The president is supposed to be at the meeting, along with at least half a dozen advisers, including leaders of the Environmental Protection Agency and National Economic Council, according to a senior administration official. Administration officials want an explanation of why auto makers aren't more supportive of their proposals and what they would suggest as better alternatives.
When Mr. Trump came to power, said Mr. McKenna, auto makers asked his team for two things: to keep a unified national standard, and to lower the rising standards installed by the Obama administration in coordination with California.
California has leverage in part because several other, mostly coastal and Democratic-led, states have pledged to follow California's lead.
And ultimately, its regulators want to see auto makers gravitating toward zero-emission vehicles such as electric cars.
Earlier this week, Mary Barra, GM's chief executive, sent a letter to employees in which she reinstated a pledge to debut 20 new fully electric vehicles globally by 2023 and promised to continue boosting all vehicles' fuel efficiency.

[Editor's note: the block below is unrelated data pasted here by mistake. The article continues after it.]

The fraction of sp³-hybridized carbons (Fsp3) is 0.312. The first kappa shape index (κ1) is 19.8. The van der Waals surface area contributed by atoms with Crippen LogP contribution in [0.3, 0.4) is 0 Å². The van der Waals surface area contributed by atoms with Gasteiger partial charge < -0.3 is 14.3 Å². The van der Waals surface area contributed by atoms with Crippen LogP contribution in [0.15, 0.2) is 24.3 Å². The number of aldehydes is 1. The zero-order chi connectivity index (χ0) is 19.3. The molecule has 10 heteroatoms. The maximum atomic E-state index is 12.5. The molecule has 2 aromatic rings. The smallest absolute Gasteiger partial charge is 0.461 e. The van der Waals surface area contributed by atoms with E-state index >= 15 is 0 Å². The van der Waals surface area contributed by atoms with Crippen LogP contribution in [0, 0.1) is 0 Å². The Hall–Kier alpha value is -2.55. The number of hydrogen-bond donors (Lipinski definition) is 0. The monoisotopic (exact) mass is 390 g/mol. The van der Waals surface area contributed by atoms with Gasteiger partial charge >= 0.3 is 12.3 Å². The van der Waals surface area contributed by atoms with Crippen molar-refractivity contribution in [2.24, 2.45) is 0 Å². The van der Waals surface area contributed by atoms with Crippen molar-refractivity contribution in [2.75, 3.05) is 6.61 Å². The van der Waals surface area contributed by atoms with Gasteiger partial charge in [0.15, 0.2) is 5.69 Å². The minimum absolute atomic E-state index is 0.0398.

"Regardless of the outcome of these discussions, I assure you, we have an absolute and unwavering commitment to improve fuel economy, reduce emissions and invest in technologies to drive an all-electric future," she wrote.
Auto makers, however, aren't in agreement over how much easing of fuel-economy standards they are willing to accept. Nor can they agree on a timetable for changes. It is also unclear whether the Trump administration is willing to compromise with California.
The latest proposal, spearheaded by the National Highway Traffic Safety Administration, includes several options, some of which would eliminate the authority California now has to set its own rules beyond the federal standards. By including several options, the administration's goal is to create room for negotiating with California's regulators, according to a senior administration official familiar with the proposal.
The EPA is still collaborating on the joint proposal with the NHTSA and it is not likely to go back to the White House for a final review until the end of May or early June, the person said.
Write to Timothy Puko at firstname.lastname@example.org and Chester Dawson at email@example.com